Sleeping Beauties by Jeanne Blum Lesinski

I am a water sprinkler. In the early mornings I water to experience pleasures of sights, scents and sounds at a perennial flower border and the vegetable garden between the two queen anne homes.  If I am quiet enough, I may have to chase off a rabbit. Or a rabbit in hiding under the peonies may startle me wide awake as it darts off.

A scorching day is ahead and all are thirsty, but especially the four urns of annual violet pansies, pink geraniums, and vinca.  And the green beans. They must be watered early because they are prone to mildew. After my visit they will dry in the sun all day.

I pull the hose from the circle at the pump and lift the lever to start the flow. The water and twittering small birds in the trees nearby join to make music. The balance of chaos and order in the colors and textures of the vegetables and flowers delights me, tempting me to call off work. Instead, I munch a handful of sugar snap peas and a stalk of asparagus for breakfast. Then I see in a magenta cosmos blossom a pair of small native bees. Their wings are folded against their black-and-gray striped bodies, they cling to the flower’s yellow center.  The chill in the air has kept them still.  Head-to-head, as if sharing pollen dreams.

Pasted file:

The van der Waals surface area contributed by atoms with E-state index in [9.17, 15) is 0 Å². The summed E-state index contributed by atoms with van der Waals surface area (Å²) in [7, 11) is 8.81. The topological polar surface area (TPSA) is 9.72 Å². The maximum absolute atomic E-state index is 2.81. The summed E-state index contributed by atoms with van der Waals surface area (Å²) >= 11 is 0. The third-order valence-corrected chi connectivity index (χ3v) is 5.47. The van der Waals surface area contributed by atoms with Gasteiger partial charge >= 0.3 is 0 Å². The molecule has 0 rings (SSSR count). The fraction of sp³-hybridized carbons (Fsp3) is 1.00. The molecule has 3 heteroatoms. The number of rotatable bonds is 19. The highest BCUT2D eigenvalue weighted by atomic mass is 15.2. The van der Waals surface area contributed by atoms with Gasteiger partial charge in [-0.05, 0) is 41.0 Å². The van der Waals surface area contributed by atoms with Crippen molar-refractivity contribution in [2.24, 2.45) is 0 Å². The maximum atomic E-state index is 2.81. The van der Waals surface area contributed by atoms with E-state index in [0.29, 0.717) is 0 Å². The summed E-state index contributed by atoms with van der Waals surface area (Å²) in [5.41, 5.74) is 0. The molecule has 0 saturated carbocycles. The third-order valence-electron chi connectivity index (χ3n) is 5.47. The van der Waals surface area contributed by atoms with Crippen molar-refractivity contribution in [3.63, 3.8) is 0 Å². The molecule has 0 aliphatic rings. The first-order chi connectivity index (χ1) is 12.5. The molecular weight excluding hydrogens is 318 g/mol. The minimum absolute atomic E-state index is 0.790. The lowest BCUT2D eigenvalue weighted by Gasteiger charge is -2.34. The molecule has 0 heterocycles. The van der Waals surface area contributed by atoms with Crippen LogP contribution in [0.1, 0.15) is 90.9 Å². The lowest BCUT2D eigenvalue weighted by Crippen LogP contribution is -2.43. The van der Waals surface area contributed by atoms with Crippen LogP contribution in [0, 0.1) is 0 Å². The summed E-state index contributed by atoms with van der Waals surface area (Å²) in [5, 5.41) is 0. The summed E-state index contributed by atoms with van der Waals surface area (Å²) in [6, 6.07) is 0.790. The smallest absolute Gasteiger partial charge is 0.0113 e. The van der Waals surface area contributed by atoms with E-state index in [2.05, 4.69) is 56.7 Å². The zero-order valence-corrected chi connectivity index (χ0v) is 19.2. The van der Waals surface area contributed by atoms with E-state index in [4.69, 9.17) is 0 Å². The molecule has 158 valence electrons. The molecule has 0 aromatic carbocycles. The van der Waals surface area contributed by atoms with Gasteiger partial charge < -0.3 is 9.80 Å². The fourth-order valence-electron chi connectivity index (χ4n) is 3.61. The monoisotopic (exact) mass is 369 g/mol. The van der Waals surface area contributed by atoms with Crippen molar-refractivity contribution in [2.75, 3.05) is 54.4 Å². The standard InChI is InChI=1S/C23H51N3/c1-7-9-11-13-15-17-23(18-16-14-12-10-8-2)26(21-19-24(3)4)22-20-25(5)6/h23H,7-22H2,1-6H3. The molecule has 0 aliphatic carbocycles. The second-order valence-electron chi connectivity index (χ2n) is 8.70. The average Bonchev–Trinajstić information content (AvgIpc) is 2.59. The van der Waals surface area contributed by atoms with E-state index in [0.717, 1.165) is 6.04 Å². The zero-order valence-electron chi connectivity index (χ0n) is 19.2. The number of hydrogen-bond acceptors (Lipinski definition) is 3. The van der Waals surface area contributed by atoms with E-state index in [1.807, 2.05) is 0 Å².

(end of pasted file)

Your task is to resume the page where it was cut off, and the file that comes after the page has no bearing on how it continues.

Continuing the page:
An author of nonfiction and poetry, Jeanne Blum Lesinski’s works have appeared in journals, lifestyle and gardening magazines, anthologies, and online. When not at her computer, she can often be found on a bicycle path or in a garden. 

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